Thursday, February 17, 2011

Burning Love

Ruddy ternstones wear red EVERY day!
From Dafuskie Island, it was a short cruise to Hilton Head, identifiable from the water by its famous peppermint candy-striped lighthouse. On the way we passed one marina with its very own lock, to protect boats from tide surge."Someday," mused the Cap'n, "I'll have MY own lock, too."  Once you have a canal boat, you start wanting the gear to go with it.

"Our restaurant is open," the dockmaster told us, "but you'll need reservations--it's Valentine's Day." We walked to the restaurant--just to check it out, mind you.  Cap had been working on the engine all day; I'd biked around in the Dufskie pineywoods all day. We were sweaty, greasy, uncombed, with diesel-mechanic fingernails and bike helmet-hair.

But before we could say, "Could we just peek at a menu?," we were hustled into seats.  White linens . . .  fine wines  . . . sweeping sunset view over the marshes . . . local society matrons in silk and jewels.  Luckily the crew was wearing a Valentine-red durafleece sweatshirt.

Back at the boat we found a matched pair of black-crowned night herons had each claimed a corner of the dock. Each contemplated the black surface of the water with glowing red eyes.  Night herons hunt at night (just like the name says!) and they're the essence of calm and slowness . . . until you step one millimeter too close, at which point they spread their wings and launch into the dark, defecating explosively while shouting GROK! GROK!

The well-fed crew made several trips up the dock, back and forth, back and forth--taking a shower, moving laundry along--and each time, the "heron alarm" would sound, alerting Cap (who was on the boat) to her approach. Cap has now decided to tame a night heron and keep it on board permanently. Besides alerting us to intruders when we stay at remote anchorages, it could be trained to fly out and poop on powerboats that throw up too large a wake when they pass us.

Spring has sprung around the antique foundation
of an antebellum mansion
Tuesday we threaded our way up creeks and across connecting "cut-offs" and down creeks and across the wide waters of Port Royal Sound (big waves, very bouncy! The crew took comfort in the sight of a Coast Guard cruiser anchored nearby.) Finally we arrived in Beaufort (say it: BYOU-firt): antebellum mansions, carriage rides, trees dripping with Spanish moss. Every bit as charming and romantic as the tour guides assert. As we walked to the boat at dusk, we saw another sign of spring: bats flitting beneath the trees.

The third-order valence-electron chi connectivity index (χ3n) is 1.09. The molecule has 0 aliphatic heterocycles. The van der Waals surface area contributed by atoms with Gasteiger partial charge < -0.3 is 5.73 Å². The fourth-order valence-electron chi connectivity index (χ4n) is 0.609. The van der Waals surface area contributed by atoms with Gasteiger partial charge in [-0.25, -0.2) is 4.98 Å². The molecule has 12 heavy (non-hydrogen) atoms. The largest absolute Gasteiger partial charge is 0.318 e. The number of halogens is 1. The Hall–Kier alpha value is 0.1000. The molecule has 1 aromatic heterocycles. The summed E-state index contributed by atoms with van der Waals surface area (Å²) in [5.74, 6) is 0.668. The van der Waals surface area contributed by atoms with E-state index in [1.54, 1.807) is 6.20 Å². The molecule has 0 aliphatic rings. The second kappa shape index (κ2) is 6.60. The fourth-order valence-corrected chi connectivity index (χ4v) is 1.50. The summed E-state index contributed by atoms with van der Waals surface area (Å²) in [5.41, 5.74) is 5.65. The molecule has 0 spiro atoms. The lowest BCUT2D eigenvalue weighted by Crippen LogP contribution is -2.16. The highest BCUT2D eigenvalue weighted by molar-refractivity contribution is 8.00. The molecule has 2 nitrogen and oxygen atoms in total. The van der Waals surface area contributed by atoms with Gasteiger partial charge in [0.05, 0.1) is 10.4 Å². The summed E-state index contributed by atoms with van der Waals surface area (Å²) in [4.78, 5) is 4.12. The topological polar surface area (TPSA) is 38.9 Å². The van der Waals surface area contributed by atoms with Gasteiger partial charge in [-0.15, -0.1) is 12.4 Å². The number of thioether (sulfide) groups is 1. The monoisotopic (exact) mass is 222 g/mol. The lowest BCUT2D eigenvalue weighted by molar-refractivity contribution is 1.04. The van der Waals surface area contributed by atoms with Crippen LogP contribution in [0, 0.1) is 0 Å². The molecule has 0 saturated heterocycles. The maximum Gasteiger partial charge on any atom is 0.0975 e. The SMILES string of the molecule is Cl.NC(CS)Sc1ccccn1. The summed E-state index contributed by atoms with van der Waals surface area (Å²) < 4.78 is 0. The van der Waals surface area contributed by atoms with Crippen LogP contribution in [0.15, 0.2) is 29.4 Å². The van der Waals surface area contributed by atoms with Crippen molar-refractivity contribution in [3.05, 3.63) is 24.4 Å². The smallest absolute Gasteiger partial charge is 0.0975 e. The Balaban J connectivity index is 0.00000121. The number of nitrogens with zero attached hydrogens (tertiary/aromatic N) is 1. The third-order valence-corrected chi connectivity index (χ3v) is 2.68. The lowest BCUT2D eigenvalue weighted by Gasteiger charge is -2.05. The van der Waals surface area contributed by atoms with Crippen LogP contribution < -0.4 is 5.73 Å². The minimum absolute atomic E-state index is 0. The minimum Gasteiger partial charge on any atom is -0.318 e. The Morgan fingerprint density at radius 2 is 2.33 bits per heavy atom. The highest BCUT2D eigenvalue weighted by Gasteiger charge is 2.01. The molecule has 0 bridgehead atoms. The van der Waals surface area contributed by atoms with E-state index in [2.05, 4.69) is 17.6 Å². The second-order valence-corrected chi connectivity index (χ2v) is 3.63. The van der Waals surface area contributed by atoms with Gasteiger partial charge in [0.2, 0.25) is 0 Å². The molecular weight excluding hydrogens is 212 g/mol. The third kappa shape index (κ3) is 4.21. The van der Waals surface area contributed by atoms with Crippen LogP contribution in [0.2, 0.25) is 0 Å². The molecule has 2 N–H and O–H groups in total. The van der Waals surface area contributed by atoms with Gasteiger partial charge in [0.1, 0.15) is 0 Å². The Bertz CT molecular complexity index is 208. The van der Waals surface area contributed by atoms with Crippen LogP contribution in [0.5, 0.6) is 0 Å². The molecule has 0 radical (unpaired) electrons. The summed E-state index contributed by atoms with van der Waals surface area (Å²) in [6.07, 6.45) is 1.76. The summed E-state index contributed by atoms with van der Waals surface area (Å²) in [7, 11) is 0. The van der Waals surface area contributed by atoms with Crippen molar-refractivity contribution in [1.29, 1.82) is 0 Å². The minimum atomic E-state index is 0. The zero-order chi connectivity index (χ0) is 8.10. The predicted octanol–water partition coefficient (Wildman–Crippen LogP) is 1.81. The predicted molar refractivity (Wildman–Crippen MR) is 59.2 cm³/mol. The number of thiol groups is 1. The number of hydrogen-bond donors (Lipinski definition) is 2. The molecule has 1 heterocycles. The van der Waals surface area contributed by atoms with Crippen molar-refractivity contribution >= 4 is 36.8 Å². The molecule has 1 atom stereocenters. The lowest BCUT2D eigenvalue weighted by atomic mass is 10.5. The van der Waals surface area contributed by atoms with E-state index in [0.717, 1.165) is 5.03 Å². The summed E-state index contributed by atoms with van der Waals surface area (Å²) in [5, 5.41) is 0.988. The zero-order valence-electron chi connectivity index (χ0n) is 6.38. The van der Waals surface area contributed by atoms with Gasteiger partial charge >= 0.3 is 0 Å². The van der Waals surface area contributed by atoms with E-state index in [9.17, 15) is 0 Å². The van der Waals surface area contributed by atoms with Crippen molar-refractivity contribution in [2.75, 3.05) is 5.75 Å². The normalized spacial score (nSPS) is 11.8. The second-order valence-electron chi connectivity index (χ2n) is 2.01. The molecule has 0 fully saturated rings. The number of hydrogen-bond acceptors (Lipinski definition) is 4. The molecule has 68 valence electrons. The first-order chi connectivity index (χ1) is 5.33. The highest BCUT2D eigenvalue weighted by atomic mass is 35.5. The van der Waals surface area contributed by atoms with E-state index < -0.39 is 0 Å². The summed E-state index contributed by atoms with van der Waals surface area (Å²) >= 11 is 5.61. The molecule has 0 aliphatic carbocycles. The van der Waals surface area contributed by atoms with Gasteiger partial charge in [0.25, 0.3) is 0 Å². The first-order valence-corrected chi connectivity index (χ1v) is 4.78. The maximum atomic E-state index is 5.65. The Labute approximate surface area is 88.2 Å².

Wednesday morning, and romance was still in the air, or rather a loud, creaky sound that jolted us awake. Out on the dock, a boat-tailed grackle was perched on the tin roof of the fuel-dock office (the highest point around), belting out his harsh love song.  Below him, female grackles perched one per wooden dock pier in an admiring circle, gazing up like groupies at a rock star.

Below THAT palpable layer of bird testosterone there was more activity: a little flock of ruddy ternstones that had clearly lost their way and, instead of foraging on a nice sandy beach, were industriously working over the wooden planks of the dock. Their red legs twinkled as they ran, mouselike, to probe piles of pelican poop and peck at dried-out barnacles and pick up tiny bits of gravel, only to toss them away in disgust.
More signs of spring . . . 

All day long, as we wound our way up and down MORE saltgrass-edged creeks, we saw ugly purple-and-yellow plumes of smoke, like bruises on the horizon.  Love comes with lots of smokin' hot, feverish imagery, but this was the real thing:  It's wildfire season in South Carolina.  There were 59 wildfires reported to the state forestry commission on Monday, and 37 more on Tuesday.

Last night, anchor-down in a tidal creek where the water glinted like a crumpled foil candy wrapper, we sat on the stern and watched sunset wash the clouds pale pink.  On the opposite horizon, the moon, nearly full, rose effortlessly as a silver balloon.

(More photos on SlowBoatCruise Facebook)


  1. Would a night heron help you with gongoozlers (sp)?

  2. C'mon geese! We're ready for some Spring too.